Search-as-you-type cli frontend for the buku bookmarks manager using peco.
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README.md

oil

Search-as-you-type cli frontend for the buku bookmarks manager using peco. It runs on Linux and inside your favourite terminal emulator.

loin demo

features

  • View a list of your (buku managed) bookmarks and their tags and titles in your terminal
  • While typing, have the list instantaneously filtered accordingly
  • After selecting one (hit Enter) or multiple bookmarks (read below), have them opened in your browser
  • Tag-Mode: After selecting the bookmarks, get prompted for a tag and have it applied to all of them
  • Title-Mode: After selecting the bookmarks, get prompted for a new title for each one
  • Delete-Mode: After selecting the bookmarks, delete each one
  • Add a URL from clipboard to your bookmarks

basic usage

usage: oil [OPTIONS]
    by default, selected bookmarks get openend using the default browser

options:
  -t, --tag
            run in tag-mode (see features)
  -T, --title
            run in title-mode (see features)
  -d, --delete
            run in delete-mode (see features)
  -a, --add
            add a bookmark from clipboard
  -p, --no-peco-reconfiguration
            do not overwrite the users peco configuration (see section about multiline selection)

  Note: Mind that the four modes are mutually exclusive. If more than one is specified it could
  cause all sorts of mayhem, who knows (the last one applies, but please don't).

installation

After cloning this repository, make sure the listed dependencies are installed, navigate to it's directory and run make install. After that, your terminal should respond very kindly to the command oil and as soon as that one gets going you are free as a bird to just start typing away and hit enter when you found what you were looking for (the latter being great life advice, too).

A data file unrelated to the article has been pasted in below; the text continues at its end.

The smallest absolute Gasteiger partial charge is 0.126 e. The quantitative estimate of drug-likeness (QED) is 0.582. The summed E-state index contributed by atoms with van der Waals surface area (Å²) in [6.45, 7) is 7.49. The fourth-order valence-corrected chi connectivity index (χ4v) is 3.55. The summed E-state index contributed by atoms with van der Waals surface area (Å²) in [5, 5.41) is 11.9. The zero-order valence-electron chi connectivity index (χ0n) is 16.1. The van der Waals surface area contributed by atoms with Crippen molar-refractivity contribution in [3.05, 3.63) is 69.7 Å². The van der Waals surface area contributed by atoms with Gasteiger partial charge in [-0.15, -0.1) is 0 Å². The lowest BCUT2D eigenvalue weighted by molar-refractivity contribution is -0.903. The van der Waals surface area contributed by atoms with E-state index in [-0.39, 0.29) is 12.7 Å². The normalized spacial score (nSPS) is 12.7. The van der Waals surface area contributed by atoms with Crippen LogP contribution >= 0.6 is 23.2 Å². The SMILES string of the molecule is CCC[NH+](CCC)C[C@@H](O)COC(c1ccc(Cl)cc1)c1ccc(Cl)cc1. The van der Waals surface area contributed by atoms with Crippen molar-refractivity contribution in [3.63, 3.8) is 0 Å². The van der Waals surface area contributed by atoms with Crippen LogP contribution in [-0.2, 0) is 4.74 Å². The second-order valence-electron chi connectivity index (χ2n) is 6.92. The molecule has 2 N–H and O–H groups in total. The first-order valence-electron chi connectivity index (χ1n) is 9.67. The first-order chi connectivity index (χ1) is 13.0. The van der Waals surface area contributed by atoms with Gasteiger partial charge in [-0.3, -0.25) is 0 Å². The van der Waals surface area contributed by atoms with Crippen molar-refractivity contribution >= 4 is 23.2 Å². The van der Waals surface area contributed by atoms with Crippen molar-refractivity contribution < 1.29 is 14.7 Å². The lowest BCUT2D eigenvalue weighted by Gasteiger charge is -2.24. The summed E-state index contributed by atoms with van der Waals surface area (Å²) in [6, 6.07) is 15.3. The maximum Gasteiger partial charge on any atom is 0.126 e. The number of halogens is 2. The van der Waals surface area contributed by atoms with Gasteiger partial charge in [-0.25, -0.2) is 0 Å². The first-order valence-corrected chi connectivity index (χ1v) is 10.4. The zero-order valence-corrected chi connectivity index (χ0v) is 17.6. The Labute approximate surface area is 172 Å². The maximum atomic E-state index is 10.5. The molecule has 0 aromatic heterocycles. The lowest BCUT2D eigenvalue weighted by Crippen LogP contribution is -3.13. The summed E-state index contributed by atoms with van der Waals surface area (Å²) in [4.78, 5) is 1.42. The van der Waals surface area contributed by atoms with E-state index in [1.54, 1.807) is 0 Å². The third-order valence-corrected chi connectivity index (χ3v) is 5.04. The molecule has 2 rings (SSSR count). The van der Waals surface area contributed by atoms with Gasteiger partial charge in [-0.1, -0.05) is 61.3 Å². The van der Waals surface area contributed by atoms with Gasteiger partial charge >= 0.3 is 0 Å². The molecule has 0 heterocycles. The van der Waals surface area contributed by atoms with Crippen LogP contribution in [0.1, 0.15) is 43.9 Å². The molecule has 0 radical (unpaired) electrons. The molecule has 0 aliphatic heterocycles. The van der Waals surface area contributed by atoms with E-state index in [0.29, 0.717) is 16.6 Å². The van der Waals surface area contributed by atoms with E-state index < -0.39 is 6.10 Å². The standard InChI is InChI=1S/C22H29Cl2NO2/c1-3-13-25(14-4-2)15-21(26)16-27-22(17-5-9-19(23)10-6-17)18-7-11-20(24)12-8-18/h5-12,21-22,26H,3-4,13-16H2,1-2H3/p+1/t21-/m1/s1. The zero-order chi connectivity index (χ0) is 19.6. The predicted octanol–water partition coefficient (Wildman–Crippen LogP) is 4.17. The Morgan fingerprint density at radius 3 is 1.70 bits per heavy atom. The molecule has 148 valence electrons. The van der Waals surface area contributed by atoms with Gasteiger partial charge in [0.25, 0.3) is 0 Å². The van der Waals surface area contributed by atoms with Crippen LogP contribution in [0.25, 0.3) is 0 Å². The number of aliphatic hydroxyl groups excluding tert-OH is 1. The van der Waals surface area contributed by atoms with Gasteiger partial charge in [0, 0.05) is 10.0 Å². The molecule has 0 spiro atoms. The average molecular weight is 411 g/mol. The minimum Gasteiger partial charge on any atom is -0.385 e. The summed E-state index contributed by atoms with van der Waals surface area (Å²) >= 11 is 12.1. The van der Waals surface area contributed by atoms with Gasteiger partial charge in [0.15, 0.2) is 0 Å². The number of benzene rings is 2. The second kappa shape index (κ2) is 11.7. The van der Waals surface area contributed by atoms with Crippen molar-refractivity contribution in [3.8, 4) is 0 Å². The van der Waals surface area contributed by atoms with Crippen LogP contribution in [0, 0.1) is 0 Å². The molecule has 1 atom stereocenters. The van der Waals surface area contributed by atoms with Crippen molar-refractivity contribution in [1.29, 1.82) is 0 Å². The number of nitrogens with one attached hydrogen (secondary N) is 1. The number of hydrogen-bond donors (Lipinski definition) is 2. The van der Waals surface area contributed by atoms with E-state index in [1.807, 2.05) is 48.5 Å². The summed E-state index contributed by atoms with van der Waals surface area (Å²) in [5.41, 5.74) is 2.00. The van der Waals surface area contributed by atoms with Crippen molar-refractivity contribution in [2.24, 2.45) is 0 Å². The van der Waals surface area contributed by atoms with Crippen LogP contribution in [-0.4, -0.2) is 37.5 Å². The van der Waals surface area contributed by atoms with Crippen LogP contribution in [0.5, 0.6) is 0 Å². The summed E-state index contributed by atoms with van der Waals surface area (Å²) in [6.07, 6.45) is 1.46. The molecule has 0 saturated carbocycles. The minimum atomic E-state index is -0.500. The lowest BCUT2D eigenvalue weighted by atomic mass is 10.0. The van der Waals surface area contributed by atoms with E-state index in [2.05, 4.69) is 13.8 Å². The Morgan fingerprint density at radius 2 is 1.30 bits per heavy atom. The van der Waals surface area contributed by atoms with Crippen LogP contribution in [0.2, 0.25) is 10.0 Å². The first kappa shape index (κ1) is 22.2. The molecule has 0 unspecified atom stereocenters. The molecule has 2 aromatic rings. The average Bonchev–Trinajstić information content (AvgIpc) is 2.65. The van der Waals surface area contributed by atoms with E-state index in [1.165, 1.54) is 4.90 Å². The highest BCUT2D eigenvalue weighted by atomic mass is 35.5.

Note: Packages for specific linux distributions are not published as of yet since this makes sense only after the user base is of order "3 people or more". However, if you are using Arch-Linux and want this package to be tracked by its package manager you can build and install a package manually. For this purpose a file named PKGBUILD resides in the misc/ directory. If you run makepkg inside a direcory where this file is located, a proper Arch-Linux package will be assembled there. The generated package file can then be installed using sudo pacman -U <generated-package-file>.

Feel free, though, to write me an issue requesting a package for your distro. And if you know what you are doing, I hereby grant you permission to take matters into your own hands and publish one yourself. Godspeed.

multiline selection

This is a feature of peco that is not enabled by default. Anticipating that most users will not already be using peco but will want to use the feature and not drudge through a bunch of configuration options, oil enables it by default by passing a custom configuration file to peco. This leads to the users configuration being overruled. Should you want to use your own peco config, disable this behaviour via the flags oil -p or, equivalently, oil --no-peco-reconfiguration

In case you choose to do this but do not have multiline selection enabled in your peco config, read up on the configuration section of peco and amend your config with something like

    {
        ...
        "StickySelection": true,